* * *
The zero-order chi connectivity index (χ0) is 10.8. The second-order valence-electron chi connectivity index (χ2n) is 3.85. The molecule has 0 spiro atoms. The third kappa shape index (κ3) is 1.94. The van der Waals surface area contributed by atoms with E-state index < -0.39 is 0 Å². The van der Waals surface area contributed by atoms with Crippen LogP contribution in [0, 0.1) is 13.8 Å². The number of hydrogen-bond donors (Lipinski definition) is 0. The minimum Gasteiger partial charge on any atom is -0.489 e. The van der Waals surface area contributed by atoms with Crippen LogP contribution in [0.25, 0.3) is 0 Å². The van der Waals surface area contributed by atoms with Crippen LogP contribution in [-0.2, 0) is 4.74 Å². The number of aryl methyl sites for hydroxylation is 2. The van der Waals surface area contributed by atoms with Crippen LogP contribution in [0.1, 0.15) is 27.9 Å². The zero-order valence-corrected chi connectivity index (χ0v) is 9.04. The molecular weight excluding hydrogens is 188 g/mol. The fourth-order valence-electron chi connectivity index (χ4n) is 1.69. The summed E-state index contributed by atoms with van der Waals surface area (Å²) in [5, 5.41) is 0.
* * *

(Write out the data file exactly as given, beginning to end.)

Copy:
The zero-order chi connectivity index (χ0) is 10.8. The second-order valence-electron chi connectivity index (χ2n) is 3.85. The molecule has 0 spiro atoms. The third kappa shape index (κ3) is 1.94. The van der Waals surface area contributed by atoms with E-state index < -0.39 is 0 Å². The van der Waals surface area contributed by atoms with Crippen LogP contribution in [0, 0.1) is 13.8 Å². The number of hydrogen-bond donors (Lipinski definition) is 0. The minimum Gasteiger partial charge on any atom is -0.489 e. The van der Waals surface area contributed by atoms with Crippen LogP contribution in [0.25, 0.3) is 0 Å². The van der Waals surface area contributed by atoms with Crippen LogP contribution in [-0.2, 0) is 4.74 Å². The number of aryl methyl sites for hydroxylation is 2. The van der Waals surface area contributed by atoms with Crippen LogP contribution in [0.1, 0.15) is 27.9 Å². The zero-order valence-corrected chi connectivity index (χ0v) is 9.04. The molecular weight excluding hydrogens is 188 g/mol. The fourth-order valence-electron chi connectivity index (χ4n) is 1.69. The summed E-state index contributed by atoms with van der Waals surface area (Å²) in [5, 5.41) is 0.